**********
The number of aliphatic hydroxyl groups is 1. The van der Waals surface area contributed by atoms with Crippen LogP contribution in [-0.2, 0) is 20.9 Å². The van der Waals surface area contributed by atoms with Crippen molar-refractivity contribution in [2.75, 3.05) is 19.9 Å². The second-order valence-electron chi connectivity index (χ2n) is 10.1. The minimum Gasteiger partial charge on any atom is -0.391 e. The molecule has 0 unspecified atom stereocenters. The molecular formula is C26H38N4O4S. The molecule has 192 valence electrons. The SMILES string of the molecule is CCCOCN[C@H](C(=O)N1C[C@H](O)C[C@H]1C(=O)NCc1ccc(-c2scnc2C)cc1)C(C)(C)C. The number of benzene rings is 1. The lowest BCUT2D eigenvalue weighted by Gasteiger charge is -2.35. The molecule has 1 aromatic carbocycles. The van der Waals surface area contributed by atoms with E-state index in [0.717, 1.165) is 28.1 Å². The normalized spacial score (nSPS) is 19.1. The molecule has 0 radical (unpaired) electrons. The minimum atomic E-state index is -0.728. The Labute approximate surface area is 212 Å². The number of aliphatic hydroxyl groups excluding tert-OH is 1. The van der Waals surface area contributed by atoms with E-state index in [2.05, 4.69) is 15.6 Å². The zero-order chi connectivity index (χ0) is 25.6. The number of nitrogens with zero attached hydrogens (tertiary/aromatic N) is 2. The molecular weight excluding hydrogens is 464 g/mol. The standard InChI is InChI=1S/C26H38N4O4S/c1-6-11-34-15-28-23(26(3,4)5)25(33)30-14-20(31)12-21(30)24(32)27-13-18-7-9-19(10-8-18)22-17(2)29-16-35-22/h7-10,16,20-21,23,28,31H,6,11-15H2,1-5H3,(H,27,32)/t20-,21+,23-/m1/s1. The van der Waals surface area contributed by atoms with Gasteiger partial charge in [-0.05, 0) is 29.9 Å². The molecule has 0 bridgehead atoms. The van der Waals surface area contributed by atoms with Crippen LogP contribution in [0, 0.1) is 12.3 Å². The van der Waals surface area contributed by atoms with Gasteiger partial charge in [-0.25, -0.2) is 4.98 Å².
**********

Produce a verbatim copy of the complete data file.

The number of aliphatic hydroxyl groups is 1. The van der Waals surface area contributed by atoms with Crippen LogP contribution in [-0.2, 0) is 20.9 Å². The van der Waals surface area contributed by atoms with Crippen molar-refractivity contribution in [2.75, 3.05) is 19.9 Å². The second-order valence-electron chi connectivity index (χ2n) is 10.1. The minimum Gasteiger partial charge on any atom is -0.391 e. The molecule has 0 unspecified atom stereocenters. The molecular formula is C26H38N4O4S. The molecule has 192 valence electrons. The SMILES string of the molecule is CCCOCN[C@H](C(=O)N1C[C@H](O)C[C@H]1C(=O)NCc1ccc(-c2scnc2C)cc1)C(C)(C)C. The number of benzene rings is 1. The lowest BCUT2D eigenvalue weighted by Gasteiger charge is -2.35. The molecule has 1 aromatic carbocycles. The van der Waals surface area contributed by atoms with E-state index in [0.717, 1.165) is 28.1 Å². The normalized spacial score (nSPS) is 19.1. The molecule has 0 radical (unpaired) electrons. The minimum atomic E-state index is -0.728. The Labute approximate surface area is 212 Å². The number of aliphatic hydroxyl groups excluding tert-OH is 1. The van der Waals surface area contributed by atoms with E-state index in [2.05, 4.69) is 15.6 Å². The zero-order chi connectivity index (χ0) is 25.6. The number of nitrogens with zero attached hydrogens (tertiary/aromatic N) is 2. The molecular weight excluding hydrogens is 464 g/mol. The standard InChI is InChI=1S/C26H38N4O4S/c1-6-11-34-15-28-23(26(3,4)5)25(33)30-14-20(31)12-21(30)24(32)27-13-18-7-9-19(10-8-18)22-17(2)29-16-35-22/h7-10,16,20-21,23,28,31H,6,11-15H2,1-5H3,(H,27,32)/t20-,21+,23-/m1/s1. The van der Waals surface area contributed by atoms with Gasteiger partial charge in [-0.05, 0) is 29.9 Å². The molecule has 0 bridgehead atoms. The van der Waals surface area contributed by atoms with Crippen LogP contribution in [0, 0.1) is 12.3 Å². The van der Waals surface area contributed by atoms with Gasteiger partial charge in [-0.25, -0.2) is 4.98 Å².